At almost 7-years old and 17 lbs., he’s the master of intimidation.  He believes that he should be held at all times and attention should be paid.  It doesn’t matter that there is only two laps to share and six cats – one of them should be his, or else!  What is this “else?”  “Else” is flapping.  One of the most annoying habits in cat history.  Oscar will find a magazine, book, pile of paper, anything that he can ruffle, and pull up one corner and then let it go – FLAP!  While this sounds ooooh so cute, imagine this done to the paperback novel on your bedside table at 5am.  EVERY morning.  I try not to hit my children, therefore I spray them with water.  With Oscar, this isn’t much of a deterrent.  His hair is so thick he doesn’t feel a thing!  There aren’t a lot of options except getting up and getting the kid what he wants.  Boy, does he have US trained!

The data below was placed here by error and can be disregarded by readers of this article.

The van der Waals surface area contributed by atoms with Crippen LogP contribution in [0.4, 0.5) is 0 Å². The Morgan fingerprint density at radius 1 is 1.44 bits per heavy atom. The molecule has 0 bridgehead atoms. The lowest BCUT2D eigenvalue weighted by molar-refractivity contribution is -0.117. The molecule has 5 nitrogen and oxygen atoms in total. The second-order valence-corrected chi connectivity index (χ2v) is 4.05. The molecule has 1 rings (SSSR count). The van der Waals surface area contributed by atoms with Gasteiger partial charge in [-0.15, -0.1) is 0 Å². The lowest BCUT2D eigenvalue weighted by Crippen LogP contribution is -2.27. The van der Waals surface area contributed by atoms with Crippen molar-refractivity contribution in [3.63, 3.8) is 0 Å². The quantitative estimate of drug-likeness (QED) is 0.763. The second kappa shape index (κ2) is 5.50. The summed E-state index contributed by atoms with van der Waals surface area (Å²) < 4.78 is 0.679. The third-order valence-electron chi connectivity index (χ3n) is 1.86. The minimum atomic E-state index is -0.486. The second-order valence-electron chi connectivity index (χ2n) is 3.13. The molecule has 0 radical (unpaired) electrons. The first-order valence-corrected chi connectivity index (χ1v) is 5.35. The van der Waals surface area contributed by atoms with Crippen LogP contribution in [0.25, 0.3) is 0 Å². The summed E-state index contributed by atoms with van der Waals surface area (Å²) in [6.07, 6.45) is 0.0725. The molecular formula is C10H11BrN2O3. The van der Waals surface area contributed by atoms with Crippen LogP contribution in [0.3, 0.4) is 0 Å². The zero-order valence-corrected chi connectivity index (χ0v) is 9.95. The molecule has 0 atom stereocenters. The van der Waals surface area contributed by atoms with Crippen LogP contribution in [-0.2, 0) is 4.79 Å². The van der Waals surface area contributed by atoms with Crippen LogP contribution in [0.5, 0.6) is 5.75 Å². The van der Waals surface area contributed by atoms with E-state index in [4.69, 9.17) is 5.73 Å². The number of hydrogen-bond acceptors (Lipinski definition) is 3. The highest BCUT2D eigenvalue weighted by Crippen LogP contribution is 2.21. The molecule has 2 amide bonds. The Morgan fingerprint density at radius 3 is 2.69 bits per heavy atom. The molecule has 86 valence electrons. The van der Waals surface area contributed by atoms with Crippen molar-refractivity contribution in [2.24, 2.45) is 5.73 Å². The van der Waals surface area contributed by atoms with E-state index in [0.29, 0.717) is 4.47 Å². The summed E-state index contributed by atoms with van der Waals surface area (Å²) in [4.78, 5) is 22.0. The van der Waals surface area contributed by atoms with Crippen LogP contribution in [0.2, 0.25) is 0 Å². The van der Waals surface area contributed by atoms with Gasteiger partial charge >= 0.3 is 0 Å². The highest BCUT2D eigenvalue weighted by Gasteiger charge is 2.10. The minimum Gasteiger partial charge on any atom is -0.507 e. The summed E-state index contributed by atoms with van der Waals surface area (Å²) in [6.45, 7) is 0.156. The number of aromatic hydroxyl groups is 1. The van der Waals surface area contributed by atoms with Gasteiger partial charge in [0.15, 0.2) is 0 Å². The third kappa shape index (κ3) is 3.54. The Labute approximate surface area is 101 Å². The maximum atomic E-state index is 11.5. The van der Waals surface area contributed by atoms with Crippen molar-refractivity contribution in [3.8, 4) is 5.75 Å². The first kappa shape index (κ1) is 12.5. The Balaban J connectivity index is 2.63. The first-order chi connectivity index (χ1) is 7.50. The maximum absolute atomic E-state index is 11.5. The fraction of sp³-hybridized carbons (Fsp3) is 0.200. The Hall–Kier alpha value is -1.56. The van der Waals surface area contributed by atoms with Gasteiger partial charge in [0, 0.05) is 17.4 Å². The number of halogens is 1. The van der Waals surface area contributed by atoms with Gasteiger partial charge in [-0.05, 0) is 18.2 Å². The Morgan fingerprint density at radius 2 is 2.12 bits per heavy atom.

Although he is the most difficult of all our children, he is probably one of the most loving.  He enjoys being held and petted and is pretty patient with strangers and children.  I just wish I could de-edge my house so that he’d stop flapping for attention…but perhaps it’s better this way.  There could be worse habits.

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Sunday Sweets

It has become a bit of a ritual to bake on Saturdays to take offerings to the other poor folks that work Sundays like I am so “Lucky” to do.  I have made everything from cakes to scones to gingerbread laced with Guinness.